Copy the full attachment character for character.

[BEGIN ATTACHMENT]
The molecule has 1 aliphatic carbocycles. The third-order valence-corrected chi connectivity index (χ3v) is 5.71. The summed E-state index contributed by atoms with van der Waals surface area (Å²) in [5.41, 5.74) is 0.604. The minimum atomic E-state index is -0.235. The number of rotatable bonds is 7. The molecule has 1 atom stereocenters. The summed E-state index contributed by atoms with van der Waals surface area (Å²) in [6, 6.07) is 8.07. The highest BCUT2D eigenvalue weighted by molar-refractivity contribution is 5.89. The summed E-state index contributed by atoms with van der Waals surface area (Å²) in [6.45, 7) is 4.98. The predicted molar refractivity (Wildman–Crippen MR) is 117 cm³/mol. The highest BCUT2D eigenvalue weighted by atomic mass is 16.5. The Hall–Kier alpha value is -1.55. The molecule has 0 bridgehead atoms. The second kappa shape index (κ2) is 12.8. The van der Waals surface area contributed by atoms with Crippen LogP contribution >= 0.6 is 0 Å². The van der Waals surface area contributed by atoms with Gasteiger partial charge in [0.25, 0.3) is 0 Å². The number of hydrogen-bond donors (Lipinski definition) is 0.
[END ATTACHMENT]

The molecule has 1 aliphatic carbocycles. The third-order valence-corrected chi connectivity index (χ3v) is 5.71. The summed E-state index contributed by atoms with van der Waals surface area (Å²) in [5.41, 5.74) is 0.604. The minimum atomic E-state index is -0.235. The number of rotatable bonds is 7. The molecule has 1 atom stereocenters. The summed E-state index contributed by atoms with van der Waals surface area (Å²) in [6, 6.07) is 8.07. The highest BCUT2D eigenvalue weighted by molar-refractivity contribution is 5.89. The summed E-state index contributed by atoms with van der Waals surface area (Å²) in [6.45, 7) is 4.98. The predicted molar refractivity (Wildman–Crippen MR) is 117 cm³/mol. The highest BCUT2D eigenvalue weighted by atomic mass is 16.5. The Hall–Kier alpha value is -1.55. The molecule has 0 bridgehead atoms. The second kappa shape index (κ2) is 12.8. The van der Waals surface area contributed by atoms with Crippen LogP contribution >= 0.6 is 0 Å². The van der Waals surface area contributed by atoms with Gasteiger partial charge in [0.25, 0.3) is 0 Å². The number of hydrogen-bond donors (Lipinski definition) is 0.